Women of Tahrir: Frustration at revolution's failures
It was a photograph that shocked the world - an Egyptian military policeman beating a protester in a hijab with sticks and dragging her along the street so that her clothes were torn open. It seemed to symbolise the vulnerability of women in a society that has changed little since last year's revolution.
Many Egyptian women felt they had few rights or protections under President Hosni Mubarak, but the sense of liberation after he fell raised many women's hopes.
Although they were in the front line alongside men during the revolution, a year on there is a clear sense of disappointment felt by many women.
The woman in that photo was taking part in a sit-in near Tahrir Square in December when the military police attacked the protesters.
Local human rights watchdogs accused the Supreme Council of the Armed Forces (Scaf), currently ruling Egypt, of systematically targeting women in the square to make them think twice before taking to the street again.
This wasn't the first time women had been violently mistreated by the military police.
A month earlier a similar thing happened to Nada Zatouna, an independent filmmaker who was filming clashes between protesters and the police near Tahrir Square when she was attacked and arrested.
When you meet Nada, you can tell that although she is petite, she is strong and independent of spirit.
At the age of 19 she decided she wanted to live on her own. This is unusual in Cairo, a city where women and men live with their parents until they get married no matter how old they are. After six months of negotiation with her mother, Nada got her own way. But other people found it hard to accept.
"Once, I had friends over and I was shocked by the concierge knocking at my door threatening to call the police, because there were men and women in the flat together," she said.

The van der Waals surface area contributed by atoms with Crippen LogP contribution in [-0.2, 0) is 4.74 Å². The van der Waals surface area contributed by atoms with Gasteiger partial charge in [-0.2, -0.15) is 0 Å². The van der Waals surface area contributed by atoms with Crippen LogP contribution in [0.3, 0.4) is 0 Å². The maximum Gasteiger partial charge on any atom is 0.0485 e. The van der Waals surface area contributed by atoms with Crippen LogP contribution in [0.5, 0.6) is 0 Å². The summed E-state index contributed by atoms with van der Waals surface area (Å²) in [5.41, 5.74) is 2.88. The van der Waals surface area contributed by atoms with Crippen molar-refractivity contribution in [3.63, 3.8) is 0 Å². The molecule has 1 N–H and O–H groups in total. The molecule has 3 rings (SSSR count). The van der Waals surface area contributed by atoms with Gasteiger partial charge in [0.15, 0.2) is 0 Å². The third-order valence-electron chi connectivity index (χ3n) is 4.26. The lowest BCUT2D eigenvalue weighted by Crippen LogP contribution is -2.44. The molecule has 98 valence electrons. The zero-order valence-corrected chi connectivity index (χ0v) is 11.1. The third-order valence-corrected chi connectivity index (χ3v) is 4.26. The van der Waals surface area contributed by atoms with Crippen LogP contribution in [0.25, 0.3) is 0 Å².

Although it is still barely acceptable for a young unmarried woman to live on her own, Nada believes that it is her right to choose the way she wants to live, and she is prepared to fight for what she wants.
"Rights are not gifts to be given, they have to be won," she said.
In January, during the 18 days of the uprising that toppled President Mubarak, Egyptian women were out in Tahrir Square facing tear gas, rubber bullets and water cannon.
However, not too long after ousting Mubarak, women began to feel that their rights were being ignored in post-revolutionary Egypt.
It all started three weeks after the fall of the old regime. Hundreds of women were in Tahrir Square celebrating International Women's Day and trying to draw attention to women's issues, but they found themselves being shouted down by groups of men who told them that it was not the right time to be making a fuss about women's issues.
Among those women was Sally Zohney, a Twitter activist in her mid-20s who runs youth projects for the group UN Women.
She says that the concept of "not the right time for women" doesn't make sense.
"Women have been there taking part from the very beginning of the revolution," she said.
In one of her tweets, she says: "Ppl call me a #feminist whenever I have thoughts that distinguish me from a doormat."
Sally was one of the volunteers on the barricades put up around Tahrir Square last year, checking the identities of people coming in.
The day after International Women's Day, the army decided to clear the square. They arrested hundreds of people, among them 17 women who were taken first to the Egyptian Museum where they were verbally abused, beaten up and given electric shocks.
Samira Ibrahim, 25, was among them. She had made the 400km (248 mile) journey from the city of Sohag to take part in the demonstration.